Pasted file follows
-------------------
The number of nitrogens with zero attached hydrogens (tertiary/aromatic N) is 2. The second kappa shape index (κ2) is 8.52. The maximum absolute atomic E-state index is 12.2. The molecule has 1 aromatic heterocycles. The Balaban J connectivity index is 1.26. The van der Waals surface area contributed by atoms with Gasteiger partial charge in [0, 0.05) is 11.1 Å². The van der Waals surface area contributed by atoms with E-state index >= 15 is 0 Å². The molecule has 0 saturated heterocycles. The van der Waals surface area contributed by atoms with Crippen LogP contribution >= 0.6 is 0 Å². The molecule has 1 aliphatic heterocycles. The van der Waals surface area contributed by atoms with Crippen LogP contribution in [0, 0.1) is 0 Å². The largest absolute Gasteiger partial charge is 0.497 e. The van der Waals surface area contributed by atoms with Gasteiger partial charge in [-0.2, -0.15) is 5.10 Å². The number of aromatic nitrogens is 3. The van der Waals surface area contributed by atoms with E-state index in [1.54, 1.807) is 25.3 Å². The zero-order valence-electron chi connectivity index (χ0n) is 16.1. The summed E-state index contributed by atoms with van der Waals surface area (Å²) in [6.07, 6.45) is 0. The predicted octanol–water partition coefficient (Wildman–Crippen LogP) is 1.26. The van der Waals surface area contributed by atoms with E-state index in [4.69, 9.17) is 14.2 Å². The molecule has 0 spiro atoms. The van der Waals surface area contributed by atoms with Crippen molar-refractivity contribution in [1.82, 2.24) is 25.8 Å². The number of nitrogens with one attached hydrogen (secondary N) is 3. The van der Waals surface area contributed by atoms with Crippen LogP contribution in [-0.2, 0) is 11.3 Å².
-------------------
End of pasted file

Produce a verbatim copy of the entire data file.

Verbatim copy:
The number of nitrogens with zero attached hydrogens (tertiary/aromatic N) is 2. The second kappa shape index (κ2) is 8.52. The maximum absolute atomic E-state index is 12.2. The molecule has 1 aromatic heterocycles. The Balaban J connectivity index is 1.26. The van der Waals surface area contributed by atoms with Gasteiger partial charge in [0, 0.05) is 11.1 Å². The van der Waals surface area contributed by atoms with E-state index >= 15 is 0 Å². The molecule has 0 saturated heterocycles. The van der Waals surface area contributed by atoms with Crippen LogP contribution >= 0.6 is 0 Å². The molecule has 1 aliphatic heterocycles. The van der Waals surface area contributed by atoms with Crippen LogP contribution in [0, 0.1) is 0 Å². The largest absolute Gasteiger partial charge is 0.497 e. The van der Waals surface area contributed by atoms with Gasteiger partial charge in [-0.2, -0.15) is 5.10 Å². The number of aromatic nitrogens is 3. The van der Waals surface area contributed by atoms with E-state index in [1.54, 1.807) is 25.3 Å². The zero-order valence-electron chi connectivity index (χ0n) is 16.1. The summed E-state index contributed by atoms with van der Waals surface area (Å²) in [6.07, 6.45) is 0. The predicted octanol–water partition coefficient (Wildman–Crippen LogP) is 1.26. The van der Waals surface area contributed by atoms with E-state index in [4.69, 9.17) is 14.2 Å². The molecule has 0 spiro atoms. The van der Waals surface area contributed by atoms with Crippen molar-refractivity contribution in [1.82, 2.24) is 25.8 Å². The number of nitrogens with one attached hydrogen (secondary N) is 3. The van der Waals surface area contributed by atoms with Crippen LogP contribution in [-0.2, 0) is 11.3 Å².